6. The Payoff – Success begets success. Momentum is like the big flywheel. It takes time to start turning, but once it is in motion, it is hard to stop. Teams who celebrate success can taste it. Realizing that all of the effort used for steps 1 thru 5 result in success builds higher trust within the team. The payoff instills a desire for more effort and more momentum.
The end result is a high trust team environment. Once the tribe establishes this bond of trust, there are few things that can deter their ongoing success.
The manager/leader who sets the tone for building this kind of trust will themselves reap the rewards for higher performance from the team.
In upcoming articles, I will dive deeper into each step. In addition, I will be offering practical tools the leader can use to perfect each step.
[reminder]If you have an experience operating within a high trust team environment, please share your story here.[/reminder]
Or, if you want to start NOW with improving your team’s level of trust, call me for speaking, coaching, or facilitation of a team exercise.
We’ve all been there before; a seminar, a speaker, or a program. WOW what a message! I believe that. I want to do that. That’s it! I’m going to use this to make some big changes and do big things.
Then we go home and life resumes. We let ‘normal’ get in the way. Old habits and old routines return. No change.
If you want to take your life or your work to a new level, you have to make some changes. Yes, we all hate change, right? Get over it.
The great Mark Twain quipped:
[shareable cite=”Mark Twain”]True education comes when we unlearn things.[/shareable]
To unlearn things, you do need those outside influences; carefully selected opportunities for growth. In adult life, it is not always easy to find the right opportunities.
No, that’s not true. See I tricked you there. Opportunities are EVERYWHERE. You’re just not tuned in right. Old patterns of thinking is what puts us on a track for sameness, no change. Change starts with changing your thinking.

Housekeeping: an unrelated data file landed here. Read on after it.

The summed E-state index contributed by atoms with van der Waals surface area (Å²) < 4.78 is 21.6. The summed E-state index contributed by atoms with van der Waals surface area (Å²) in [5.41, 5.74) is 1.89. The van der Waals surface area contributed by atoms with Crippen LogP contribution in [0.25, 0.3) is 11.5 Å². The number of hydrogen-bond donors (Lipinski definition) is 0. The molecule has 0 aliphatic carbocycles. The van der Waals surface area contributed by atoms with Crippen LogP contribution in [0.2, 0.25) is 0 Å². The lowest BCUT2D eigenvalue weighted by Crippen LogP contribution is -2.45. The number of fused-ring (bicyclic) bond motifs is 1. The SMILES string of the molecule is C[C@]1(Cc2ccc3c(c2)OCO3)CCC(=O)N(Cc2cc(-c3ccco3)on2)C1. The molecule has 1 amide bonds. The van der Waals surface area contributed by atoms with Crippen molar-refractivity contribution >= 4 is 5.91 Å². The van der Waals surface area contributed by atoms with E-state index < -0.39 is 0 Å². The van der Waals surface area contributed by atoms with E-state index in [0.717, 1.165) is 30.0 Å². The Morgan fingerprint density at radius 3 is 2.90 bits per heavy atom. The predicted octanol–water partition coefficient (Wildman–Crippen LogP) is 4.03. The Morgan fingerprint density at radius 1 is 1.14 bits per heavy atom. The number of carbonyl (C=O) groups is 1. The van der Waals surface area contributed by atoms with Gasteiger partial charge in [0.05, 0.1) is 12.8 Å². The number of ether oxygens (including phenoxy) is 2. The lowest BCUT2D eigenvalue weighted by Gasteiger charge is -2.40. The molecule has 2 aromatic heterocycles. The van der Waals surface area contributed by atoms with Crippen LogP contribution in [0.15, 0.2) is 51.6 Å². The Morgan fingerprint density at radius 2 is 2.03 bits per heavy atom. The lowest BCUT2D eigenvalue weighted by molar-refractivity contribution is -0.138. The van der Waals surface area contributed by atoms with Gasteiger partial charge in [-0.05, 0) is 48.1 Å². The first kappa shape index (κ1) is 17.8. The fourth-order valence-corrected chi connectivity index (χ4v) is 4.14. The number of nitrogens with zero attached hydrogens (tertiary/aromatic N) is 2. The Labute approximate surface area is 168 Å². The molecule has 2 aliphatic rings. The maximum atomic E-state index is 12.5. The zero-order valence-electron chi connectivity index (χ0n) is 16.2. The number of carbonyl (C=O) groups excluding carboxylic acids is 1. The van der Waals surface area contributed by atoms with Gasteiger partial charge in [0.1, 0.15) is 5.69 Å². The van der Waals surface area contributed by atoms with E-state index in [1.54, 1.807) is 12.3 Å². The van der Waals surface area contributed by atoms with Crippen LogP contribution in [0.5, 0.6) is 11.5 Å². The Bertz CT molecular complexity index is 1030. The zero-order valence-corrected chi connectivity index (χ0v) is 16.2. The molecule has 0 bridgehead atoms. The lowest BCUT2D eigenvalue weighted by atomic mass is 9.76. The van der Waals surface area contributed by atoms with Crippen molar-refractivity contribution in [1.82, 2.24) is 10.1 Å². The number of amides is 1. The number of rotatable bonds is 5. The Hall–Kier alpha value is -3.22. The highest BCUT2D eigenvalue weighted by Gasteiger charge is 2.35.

Making It Stick
In order to make lasting change happen, we need to stay close to the fire. Whatever that influence was that inspired you to make some changes, you need to stay close to that fire. Program, book, person, whatever. Stay with it. Repeat it. Dig deeper.
Use the initial inspiration of the idea to take another step. Then another. Then another.
Find same-as ideas to expand the thinking. Authors who write about leadership growth often cite their sources. Explore those references too. Expand your library. Remember, changing your thinking drives change. Let’s face it. When you find truly great motivators, teachers, and mentors, it is very likely they “grew up” their capacity by following other people first.
Every great leader I have ever known is quick to acknowledge an influence by some other great person who took the time to teach and mentor; significant influence.
If you want to find your next idea for growth, ask people around you the right questions. How did they learn? Who was their inspiration? Who mentored them?
From this you will see the pattern emerge; sources of great information to excite your growth.
If you are looking for ways to achieve personal and professional growth, call me to arrange a free consultation.
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[reminder]When was the last time you invested in making a big change in your life or your career?[/reminder]